There are going to be times, though, where, as is true here, the international community is stuck for a whole variety of political reasons. And if that’s the case, people are going to look to the United States and say, “What are you going to do about it?” And that’s not a responsibility that we always enjoy… And the question for the American people is, is that responsibility [one] we’re willing to bear.
With the above statement, delivered extemporaneously to the press at the end of the G20 Summit, as well as with further connected remarks on the security threats that confront America and the world uniquely in this era,1 President Obama confirmed that he has been thinking about the “Crisis in Syria” historically, or, we can say, world-historically. The mode was appropriate to time, place, and moment – summation of the summit – but, unfortunately for him, as a man of action despite his re-assuringly phlegmatic demeanor, placement of the world-historical thought next to any particular occasion for it evokes a disproportion between action and meaning (or “true intentions“). The effect is to feed a general suspicion, or completely valid surmise, in regard to the Syrian conflict as to any war worthy of the name, that to will anything is to will everything, and America would rather not will at all. To make matters even more practically-politically difficult, the proposal of minimal means is burdened not only by its threateningly maximal moral and historical purposes, but by multiple additional independently intimidating justifications, each more disqualifyingly potentially persuasive than the last. Even a simple resort to the traditional, possibly indispensable arsenal of demagogy – the bloody shirt, the injury to honor, ethnic hatred, raw greed, abject fear – is gravely impaired, where not completely foreclosed. It would be too dangerous, which in this instance means “conceivably effective.”
- Immediate context: [wpspoiler name=”President Obama at G20 Summit on Threats and American Responsibility” style=”wpui-android”]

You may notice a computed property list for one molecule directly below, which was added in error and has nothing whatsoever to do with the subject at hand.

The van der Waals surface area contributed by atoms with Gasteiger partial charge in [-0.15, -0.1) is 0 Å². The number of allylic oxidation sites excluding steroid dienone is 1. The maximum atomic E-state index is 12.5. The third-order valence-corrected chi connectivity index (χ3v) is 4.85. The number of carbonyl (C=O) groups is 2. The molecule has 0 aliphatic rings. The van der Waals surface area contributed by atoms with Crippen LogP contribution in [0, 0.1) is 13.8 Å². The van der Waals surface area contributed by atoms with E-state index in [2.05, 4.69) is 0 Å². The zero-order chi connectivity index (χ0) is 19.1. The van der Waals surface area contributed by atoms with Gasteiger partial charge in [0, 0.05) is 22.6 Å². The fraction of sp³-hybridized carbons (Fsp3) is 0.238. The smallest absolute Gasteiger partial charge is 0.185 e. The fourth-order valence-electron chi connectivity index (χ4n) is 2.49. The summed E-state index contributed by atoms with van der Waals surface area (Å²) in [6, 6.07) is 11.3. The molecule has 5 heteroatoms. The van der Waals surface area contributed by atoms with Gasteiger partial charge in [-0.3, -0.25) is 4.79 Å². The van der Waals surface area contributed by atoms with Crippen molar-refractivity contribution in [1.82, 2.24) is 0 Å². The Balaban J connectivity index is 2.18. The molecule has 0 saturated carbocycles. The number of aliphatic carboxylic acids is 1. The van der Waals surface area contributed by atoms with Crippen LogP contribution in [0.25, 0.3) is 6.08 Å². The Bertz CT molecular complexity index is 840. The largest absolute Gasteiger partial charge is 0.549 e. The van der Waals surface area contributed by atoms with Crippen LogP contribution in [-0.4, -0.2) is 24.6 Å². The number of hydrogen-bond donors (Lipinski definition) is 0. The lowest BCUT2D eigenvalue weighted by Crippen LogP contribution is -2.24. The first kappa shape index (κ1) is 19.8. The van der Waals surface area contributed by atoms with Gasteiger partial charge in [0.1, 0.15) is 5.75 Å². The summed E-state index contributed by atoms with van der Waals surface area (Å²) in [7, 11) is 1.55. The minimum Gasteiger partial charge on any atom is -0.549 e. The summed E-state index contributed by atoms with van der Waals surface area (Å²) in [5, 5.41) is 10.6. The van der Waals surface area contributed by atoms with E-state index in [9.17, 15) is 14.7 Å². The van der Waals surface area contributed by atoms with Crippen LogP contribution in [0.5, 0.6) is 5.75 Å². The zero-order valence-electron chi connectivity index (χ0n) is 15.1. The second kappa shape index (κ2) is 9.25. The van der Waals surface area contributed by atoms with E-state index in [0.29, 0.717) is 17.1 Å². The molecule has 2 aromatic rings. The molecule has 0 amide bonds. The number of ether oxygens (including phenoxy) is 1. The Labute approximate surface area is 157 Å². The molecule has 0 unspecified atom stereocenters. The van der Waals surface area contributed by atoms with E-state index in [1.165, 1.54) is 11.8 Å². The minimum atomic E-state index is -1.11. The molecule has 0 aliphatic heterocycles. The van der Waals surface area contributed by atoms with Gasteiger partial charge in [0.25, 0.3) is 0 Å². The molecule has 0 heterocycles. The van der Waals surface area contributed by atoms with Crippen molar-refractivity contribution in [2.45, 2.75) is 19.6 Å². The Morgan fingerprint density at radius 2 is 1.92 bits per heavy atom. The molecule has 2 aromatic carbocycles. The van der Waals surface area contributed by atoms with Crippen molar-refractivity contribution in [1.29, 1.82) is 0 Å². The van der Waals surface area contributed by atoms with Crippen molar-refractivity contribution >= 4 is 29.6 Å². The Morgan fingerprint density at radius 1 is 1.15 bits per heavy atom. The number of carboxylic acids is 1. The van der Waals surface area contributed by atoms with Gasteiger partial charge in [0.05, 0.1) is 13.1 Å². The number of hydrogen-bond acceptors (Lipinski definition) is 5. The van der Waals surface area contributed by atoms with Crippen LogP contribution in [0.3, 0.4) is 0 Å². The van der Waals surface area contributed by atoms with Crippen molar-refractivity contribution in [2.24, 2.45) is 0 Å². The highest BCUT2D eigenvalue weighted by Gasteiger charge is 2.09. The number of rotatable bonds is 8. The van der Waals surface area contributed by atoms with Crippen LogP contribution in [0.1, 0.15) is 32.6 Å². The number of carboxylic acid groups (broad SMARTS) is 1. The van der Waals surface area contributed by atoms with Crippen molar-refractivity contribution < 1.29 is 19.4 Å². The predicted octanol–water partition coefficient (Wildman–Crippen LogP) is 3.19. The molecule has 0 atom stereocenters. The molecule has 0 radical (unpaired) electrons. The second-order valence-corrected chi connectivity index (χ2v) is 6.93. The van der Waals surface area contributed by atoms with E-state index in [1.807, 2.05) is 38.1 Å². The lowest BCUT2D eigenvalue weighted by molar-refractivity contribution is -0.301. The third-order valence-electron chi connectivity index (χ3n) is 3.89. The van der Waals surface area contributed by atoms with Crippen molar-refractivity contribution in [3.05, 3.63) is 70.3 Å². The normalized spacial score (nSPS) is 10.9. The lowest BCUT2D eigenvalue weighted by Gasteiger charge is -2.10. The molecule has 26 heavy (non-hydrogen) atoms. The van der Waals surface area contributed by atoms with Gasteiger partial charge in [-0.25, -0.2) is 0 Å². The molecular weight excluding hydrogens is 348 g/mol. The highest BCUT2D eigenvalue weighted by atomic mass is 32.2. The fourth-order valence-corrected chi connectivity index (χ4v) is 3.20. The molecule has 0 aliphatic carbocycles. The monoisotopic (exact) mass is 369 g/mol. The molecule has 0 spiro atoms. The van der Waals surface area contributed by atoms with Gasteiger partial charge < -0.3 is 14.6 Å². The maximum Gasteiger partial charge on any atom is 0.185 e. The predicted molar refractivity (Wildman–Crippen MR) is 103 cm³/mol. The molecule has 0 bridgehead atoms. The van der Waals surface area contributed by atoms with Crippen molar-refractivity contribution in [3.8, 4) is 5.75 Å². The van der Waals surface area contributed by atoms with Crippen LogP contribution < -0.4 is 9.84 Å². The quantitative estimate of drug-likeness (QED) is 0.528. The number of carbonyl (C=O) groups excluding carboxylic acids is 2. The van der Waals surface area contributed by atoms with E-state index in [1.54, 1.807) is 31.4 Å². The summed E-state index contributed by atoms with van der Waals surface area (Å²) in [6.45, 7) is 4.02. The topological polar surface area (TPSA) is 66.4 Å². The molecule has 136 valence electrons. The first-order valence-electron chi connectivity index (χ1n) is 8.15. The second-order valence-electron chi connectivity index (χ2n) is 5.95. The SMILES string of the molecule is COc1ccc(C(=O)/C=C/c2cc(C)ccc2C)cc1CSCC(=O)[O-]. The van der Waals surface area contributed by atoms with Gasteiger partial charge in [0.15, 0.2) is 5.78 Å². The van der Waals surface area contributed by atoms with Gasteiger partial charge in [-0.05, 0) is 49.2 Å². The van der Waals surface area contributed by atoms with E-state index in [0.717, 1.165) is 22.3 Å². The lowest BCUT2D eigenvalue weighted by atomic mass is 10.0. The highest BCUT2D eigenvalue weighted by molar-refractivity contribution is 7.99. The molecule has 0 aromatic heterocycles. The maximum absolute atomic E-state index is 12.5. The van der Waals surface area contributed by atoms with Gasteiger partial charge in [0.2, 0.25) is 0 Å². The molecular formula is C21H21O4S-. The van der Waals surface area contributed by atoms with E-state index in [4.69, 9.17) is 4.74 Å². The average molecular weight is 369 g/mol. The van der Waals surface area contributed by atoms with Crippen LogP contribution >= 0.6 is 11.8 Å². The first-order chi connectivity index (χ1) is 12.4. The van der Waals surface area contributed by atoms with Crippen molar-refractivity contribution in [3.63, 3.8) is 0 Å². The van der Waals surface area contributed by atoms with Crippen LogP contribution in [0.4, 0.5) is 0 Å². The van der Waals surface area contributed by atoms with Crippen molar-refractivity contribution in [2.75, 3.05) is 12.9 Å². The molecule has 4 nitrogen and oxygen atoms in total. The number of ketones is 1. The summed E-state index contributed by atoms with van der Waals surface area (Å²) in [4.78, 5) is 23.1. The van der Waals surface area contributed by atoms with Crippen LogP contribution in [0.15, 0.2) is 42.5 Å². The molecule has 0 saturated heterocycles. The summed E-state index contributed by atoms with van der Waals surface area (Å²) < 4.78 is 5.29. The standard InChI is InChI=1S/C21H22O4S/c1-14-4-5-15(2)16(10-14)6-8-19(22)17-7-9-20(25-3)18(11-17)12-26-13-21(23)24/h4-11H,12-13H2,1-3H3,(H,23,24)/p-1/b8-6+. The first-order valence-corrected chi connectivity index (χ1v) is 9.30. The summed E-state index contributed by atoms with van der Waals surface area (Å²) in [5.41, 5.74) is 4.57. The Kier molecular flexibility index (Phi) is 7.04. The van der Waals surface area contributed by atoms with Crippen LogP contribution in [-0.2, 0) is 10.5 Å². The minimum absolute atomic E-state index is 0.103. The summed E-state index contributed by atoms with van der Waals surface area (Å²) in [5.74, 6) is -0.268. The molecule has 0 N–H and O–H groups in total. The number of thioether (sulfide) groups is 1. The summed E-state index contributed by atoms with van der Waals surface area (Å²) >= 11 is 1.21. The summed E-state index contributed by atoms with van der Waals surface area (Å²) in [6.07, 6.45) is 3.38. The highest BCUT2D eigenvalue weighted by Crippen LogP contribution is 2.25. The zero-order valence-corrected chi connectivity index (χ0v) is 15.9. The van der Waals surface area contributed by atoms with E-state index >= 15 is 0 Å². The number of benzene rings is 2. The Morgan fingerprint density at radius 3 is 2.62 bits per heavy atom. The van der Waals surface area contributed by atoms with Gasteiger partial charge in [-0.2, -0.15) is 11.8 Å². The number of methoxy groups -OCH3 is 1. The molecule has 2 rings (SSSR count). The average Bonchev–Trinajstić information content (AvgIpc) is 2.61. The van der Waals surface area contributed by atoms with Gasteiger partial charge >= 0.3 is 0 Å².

So the kinds of national security threats that we’re going to confront, they’re terrorist threats. They’re failed states. They are the proliferation of deadly weapons. And in those circumstances, you know, a president’s going to have to make a series of decisions about which one of these threats, over the long term, starts making us less and less safe. And where we can work internationally, we should.
There are going to be times, though, where, as is true here, the international community is stuck for a whole variety of political reasons. And if that’s the case, people are going to look to the United States and say, “What are you going to do about it?” And that’s not a responsibility that we always enjoy.
You know, there was a leader of a smaller country who I’ve spoken to over the last several days who said, you know, “I don’t envy you because I’m a small country and nobody expects me to do anything about chemical weapons around the world. They know I have no capacity to do something. And it’s tough because people do look to the United States.”
And the question for the American people is, is that responsibility that we’re willing to bear. And I believe that when you have a limited, proportional strike like this, not Iraq, not putting boots on the ground, not some long, drawn-out affair, not without any risks, but with manageable risks, that we should be willing to bear that responsibility.